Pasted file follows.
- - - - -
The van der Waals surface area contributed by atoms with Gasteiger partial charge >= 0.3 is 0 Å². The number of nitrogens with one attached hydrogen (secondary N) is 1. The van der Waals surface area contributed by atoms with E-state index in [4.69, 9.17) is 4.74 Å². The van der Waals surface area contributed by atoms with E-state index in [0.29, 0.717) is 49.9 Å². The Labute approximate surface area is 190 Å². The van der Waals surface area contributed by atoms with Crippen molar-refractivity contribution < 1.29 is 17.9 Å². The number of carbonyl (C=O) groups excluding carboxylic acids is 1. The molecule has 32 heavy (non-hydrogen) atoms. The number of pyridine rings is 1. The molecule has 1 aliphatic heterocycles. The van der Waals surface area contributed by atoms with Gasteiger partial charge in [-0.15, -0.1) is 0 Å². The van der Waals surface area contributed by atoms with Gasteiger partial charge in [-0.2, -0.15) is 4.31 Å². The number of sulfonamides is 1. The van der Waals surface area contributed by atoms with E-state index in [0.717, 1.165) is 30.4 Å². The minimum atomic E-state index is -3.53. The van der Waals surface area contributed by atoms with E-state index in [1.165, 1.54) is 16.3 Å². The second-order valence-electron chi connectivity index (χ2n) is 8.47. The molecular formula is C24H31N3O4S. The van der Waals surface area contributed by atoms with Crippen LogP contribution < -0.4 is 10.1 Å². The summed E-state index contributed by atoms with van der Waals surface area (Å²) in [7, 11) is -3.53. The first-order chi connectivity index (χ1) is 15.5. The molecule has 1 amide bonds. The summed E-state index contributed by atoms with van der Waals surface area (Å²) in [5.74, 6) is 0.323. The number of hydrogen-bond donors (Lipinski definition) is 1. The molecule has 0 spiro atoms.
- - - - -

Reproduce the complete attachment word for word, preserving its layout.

The van der Waals surface area contributed by atoms with Gasteiger partial charge >= 0.3 is 0 Å². The number of nitrogens with one attached hydrogen (secondary N) is 1. The van der Waals surface area contributed by atoms with E-state index in [4.69, 9.17) is 4.74 Å². The van der Waals surface area contributed by atoms with E-state index in [0.29, 0.717) is 49.9 Å². The Labute approximate surface area is 190 Å². The van der Waals surface area contributed by atoms with Crippen molar-refractivity contribution < 1.29 is 17.9 Å². The number of carbonyl (C=O) groups excluding carboxylic acids is 1. The molecule has 32 heavy (non-hydrogen) atoms. The number of pyridine rings is 1. The molecule has 1 aliphatic heterocycles. The van der Waals surface area contributed by atoms with Gasteiger partial charge in [-0.15, -0.1) is 0 Å². The van der Waals surface area contributed by atoms with Gasteiger partial charge in [-0.2, -0.15) is 4.31 Å². The number of sulfonamides is 1. The van der Waals surface area contributed by atoms with E-state index in [0.717, 1.165) is 30.4 Å². The minimum atomic E-state index is -3.53. The van der Waals surface area contributed by atoms with E-state index in [1.165, 1.54) is 16.3 Å². The second-order valence-electron chi connectivity index (χ2n) is 8.47. The molecular formula is C24H31N3O4S. The van der Waals surface area contributed by atoms with Crippen LogP contribution < -0.4 is 10.1 Å². The summed E-state index contributed by atoms with van der Waals surface area (Å²) in [7, 11) is -3.53. The first-order chi connectivity index (χ1) is 15.5. The molecule has 1 amide bonds. The summed E-state index contributed by atoms with van der Waals surface area (Å²) in [5.74, 6) is 0.323. The number of hydrogen-bond donors (Lipinski definition) is 1. The molecule has 0 spiro atoms.